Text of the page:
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    influences later research and how different research designs can yield different answers. (3-5 pages total of written answers to specific questions). Descriptive Statistics and Introduction to Regression Worksheet Two worksheets that will ask you to complete statistical analyses using a mixture of following specific instructions with data provided and selecting the correct multiple choice answer and an opportunity to complete your own investigation using the same tools. PLAGIARISM & ACADEMIC INTEGRITY Although there may be opportunities to consult with classmates and to collaborate on certain assignments with the prior consent of the teaching assistant or instructor, all work submitted must be original and reflect the students own efforts. Academic integrity is fundamental to learning and scholarship at the University of Toronto. Participating honestly, respectfully, responsibly, and fairly in this academic community ensures that the U of T degree that you earn will be valued as a true indication of your individual academic achievement, and will continue to receive the respect and recognition it deserves. You are expected to be familiar with the Code of Behaviour on Academic Matters, available at http://www.artsci.utoronto.ca/osai/students, which is the rule book for academic behaviour at the U of T. Potential offenses include, but are not limited to, plagiarism, cheating on tests and exams, fraudulent medical documentation and improper collaboration on marked work. For specific examples of the potential academic offences, please read What is Academic Misconduct (http://www.artsci.utoronto.ca/osai/The-rules/what-is-academic-misconduct) at the Office of Student Academic Integritys website. Please note that, as stated in this site,(n)ot knowing the Universitys expectations is not an excuse. Under the Code, the offense shall likewise be deemed to have been committed if the person ought reasonably to have known. (Code of Behaviour on Academic Matters, web version, p.2). For further clarification and information on plagiarism, please see Writing at the University of Toronto (http://www.writing.utoronto.ca/advice/using-sources/). The University of Toronto treats cases of academic misconduct very seriously. All suspected cases of academic dishonesty will be investigated following the procedures outlined in the Code. The consequences for academic misconduct can be severe, including a failure in the course and a notation on your transcript. If you have any questions about what is or is not permitted in this course, do not hesitate to contact the instructor. Turnitin.com Students agree that by taking this course all required papers except the hypothesis worksheet and the quantitative assignment will be subject to submission for textual similarity review to Turnitin.com for the detection of plagiarism. All submitted papers will be included as source documents in the Turnitin.com reference database solely for the purpose of detecting plagiarism of such papers. The terms that apply to the University's use of the Turnitin.com service are described on the Turnitin.com web site. PARTICIPATION: Lecture time will be a mixture of lecture and opportunities for discussion and are available as online lecturecasts. Preparation and participation are crucial if you aspire to succeed in this course. Occasional activities such as the question about learning from novels in late-May are exercises completed in class or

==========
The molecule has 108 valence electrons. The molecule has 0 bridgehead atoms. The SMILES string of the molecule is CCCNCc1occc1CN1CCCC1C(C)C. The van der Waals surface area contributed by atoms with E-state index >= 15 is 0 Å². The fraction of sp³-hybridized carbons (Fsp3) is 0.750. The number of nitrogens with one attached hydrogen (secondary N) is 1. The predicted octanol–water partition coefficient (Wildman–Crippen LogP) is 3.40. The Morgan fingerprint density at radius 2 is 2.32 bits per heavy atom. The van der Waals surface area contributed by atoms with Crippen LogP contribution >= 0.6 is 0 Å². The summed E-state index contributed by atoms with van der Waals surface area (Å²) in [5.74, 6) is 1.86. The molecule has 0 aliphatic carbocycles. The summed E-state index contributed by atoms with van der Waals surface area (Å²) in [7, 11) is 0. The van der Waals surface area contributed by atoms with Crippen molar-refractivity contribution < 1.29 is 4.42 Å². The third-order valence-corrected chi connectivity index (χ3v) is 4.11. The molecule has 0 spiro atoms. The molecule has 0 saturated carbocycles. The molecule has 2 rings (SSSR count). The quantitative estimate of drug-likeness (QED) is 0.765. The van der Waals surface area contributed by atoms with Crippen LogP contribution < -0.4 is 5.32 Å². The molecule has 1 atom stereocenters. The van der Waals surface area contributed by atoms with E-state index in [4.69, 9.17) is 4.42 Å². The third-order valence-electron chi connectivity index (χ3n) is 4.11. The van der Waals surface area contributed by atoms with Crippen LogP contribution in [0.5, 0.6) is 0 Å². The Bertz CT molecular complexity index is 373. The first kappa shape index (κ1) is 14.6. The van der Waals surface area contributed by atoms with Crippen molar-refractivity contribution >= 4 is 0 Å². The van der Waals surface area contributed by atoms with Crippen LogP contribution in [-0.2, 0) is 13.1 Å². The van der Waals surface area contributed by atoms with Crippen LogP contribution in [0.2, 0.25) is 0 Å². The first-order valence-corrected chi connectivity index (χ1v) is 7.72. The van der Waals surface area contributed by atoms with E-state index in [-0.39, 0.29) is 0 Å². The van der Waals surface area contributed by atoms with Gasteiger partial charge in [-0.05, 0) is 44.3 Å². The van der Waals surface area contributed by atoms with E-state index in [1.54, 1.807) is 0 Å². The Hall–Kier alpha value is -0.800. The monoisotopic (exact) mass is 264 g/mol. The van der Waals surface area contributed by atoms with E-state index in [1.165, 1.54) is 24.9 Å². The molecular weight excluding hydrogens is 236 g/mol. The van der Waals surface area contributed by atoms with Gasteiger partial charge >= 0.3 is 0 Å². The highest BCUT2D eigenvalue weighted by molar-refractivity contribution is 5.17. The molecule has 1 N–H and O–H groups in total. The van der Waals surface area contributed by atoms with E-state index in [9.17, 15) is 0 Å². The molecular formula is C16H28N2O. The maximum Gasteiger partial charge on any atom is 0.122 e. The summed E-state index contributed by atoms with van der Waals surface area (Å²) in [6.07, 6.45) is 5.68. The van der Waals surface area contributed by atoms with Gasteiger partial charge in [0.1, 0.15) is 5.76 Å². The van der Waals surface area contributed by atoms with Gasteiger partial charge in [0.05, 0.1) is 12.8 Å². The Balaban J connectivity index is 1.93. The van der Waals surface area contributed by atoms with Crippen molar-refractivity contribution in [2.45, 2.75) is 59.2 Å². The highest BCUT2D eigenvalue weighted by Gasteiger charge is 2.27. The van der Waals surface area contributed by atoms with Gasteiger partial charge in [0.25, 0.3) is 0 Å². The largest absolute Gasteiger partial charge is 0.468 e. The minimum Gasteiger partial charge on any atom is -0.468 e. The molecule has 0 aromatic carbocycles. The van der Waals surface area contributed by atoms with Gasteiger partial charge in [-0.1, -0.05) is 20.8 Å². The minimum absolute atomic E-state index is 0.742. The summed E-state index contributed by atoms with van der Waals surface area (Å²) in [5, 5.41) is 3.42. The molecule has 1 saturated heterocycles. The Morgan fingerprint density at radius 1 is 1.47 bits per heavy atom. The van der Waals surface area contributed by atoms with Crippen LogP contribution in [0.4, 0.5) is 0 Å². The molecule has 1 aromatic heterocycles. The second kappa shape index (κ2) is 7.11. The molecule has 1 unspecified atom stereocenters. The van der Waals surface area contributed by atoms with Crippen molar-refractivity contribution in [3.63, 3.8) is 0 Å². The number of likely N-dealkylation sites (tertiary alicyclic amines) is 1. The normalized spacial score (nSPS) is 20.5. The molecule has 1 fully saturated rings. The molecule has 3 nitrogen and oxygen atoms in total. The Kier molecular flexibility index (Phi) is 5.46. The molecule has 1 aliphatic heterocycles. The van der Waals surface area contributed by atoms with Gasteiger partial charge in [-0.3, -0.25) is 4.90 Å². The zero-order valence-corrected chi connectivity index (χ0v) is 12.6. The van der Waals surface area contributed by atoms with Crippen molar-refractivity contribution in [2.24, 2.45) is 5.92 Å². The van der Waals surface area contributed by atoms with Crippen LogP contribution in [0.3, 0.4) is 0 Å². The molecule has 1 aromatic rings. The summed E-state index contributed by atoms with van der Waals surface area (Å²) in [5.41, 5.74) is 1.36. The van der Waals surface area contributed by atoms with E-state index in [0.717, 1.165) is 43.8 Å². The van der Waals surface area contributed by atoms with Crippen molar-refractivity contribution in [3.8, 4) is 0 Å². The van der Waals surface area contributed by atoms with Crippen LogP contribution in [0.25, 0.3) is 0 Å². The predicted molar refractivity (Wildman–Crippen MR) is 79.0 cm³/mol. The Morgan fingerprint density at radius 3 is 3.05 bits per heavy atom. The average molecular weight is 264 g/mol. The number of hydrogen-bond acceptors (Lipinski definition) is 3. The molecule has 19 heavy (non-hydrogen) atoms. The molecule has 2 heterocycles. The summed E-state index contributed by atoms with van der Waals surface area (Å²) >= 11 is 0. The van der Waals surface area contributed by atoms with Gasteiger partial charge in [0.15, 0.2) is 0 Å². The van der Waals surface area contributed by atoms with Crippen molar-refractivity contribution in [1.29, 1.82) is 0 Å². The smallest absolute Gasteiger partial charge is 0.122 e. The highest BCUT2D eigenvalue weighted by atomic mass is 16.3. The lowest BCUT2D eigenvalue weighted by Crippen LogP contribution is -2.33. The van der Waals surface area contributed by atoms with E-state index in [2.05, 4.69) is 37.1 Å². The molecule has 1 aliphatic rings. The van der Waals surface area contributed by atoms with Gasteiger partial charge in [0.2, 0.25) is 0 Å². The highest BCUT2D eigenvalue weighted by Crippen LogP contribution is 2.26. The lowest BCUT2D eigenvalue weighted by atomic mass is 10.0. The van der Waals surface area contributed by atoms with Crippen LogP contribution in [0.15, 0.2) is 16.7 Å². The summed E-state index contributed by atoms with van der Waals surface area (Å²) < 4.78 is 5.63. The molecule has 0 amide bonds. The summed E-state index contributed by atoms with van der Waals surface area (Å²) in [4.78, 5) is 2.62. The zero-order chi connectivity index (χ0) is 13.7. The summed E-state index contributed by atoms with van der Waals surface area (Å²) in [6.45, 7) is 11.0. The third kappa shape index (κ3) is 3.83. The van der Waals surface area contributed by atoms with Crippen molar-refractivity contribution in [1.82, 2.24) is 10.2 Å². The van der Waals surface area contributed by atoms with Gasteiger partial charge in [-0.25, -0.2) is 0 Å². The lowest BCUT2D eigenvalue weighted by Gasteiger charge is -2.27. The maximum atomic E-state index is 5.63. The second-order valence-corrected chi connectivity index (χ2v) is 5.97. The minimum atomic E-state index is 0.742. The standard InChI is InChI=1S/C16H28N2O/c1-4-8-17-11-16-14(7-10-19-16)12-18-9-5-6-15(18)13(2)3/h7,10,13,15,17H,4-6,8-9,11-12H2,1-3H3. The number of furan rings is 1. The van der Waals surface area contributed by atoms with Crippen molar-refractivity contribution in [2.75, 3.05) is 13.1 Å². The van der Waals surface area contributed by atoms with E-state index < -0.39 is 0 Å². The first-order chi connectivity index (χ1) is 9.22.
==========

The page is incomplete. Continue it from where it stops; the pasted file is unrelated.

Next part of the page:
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    in preparation for lecture will be included in participation marks. Periodically, a short assignment on the weeks reading such as a short summary of the reading or a required posting to the Blackboard discussion forums may be assigned. These quizzes or assignments will be incorporated into the participation grade. OTHER Accessibility Needs Students with diverse learning styles and needs are welcome in this course. In particular, if you have a disability/health consideration that may require accommodations, please feel free to approach me and/or the AccessAbility Services as soon as possible. Accessibility Services can be reached at www.accessibility.utoronto.ca or (416) 978-8060. The sooner you let us know your needs the quicker we can assist you in achieving your learning goals in this course. The University of Toronto is committed to accessibility and I share that commitment by believing that every student should have an equal chance to excel in this course. I promise to strive to create and maintain an inclusive environment and promise to provide reasonable and appropriate accommodations to persons who require them. More information is on the AccessAbility Services website. Contact You are welcome to meet with me. My official office hours are on Tuesdays and Thursdays after class. I will be teaching another course in SS 561 from 6-8 on MTWR nights, so I will normally be in Sid Smith between 4-6 pm. Otherwise, the best way to contact me is through email. Because it is difficult to get to know many students in a large class, any group of four students may arrange Dutch-treat dinners with me before my 6 pm class. I especially look forward to talking to you about topics related to the course or current political events. Course Blackboard Site: The Blackboard website is accessible when you log into http://portal.utoronto.ca using your UTORid. You can find the course listed along with other course websites in the top-left corner. On the Blackboard website you will find updated versions of this syllabus, details of all assignments, discussion forums and the course gradebook. From time to time, class announcements & material will be delivered via e-mail and/or announcements through Blackboard. It is the students responsibility to maintain their e-mail addresses in good working order and to ensure that the e-mail address known to the university (and listed on Blackboard) is accurate. Failure to receive important class announcements & messages are NOT legitimate excuses for missing class work. READING SCHEDULE June 30. Introduction Powner, Leanne. Reading and Understanding Political Science (2007) , pp. 1-5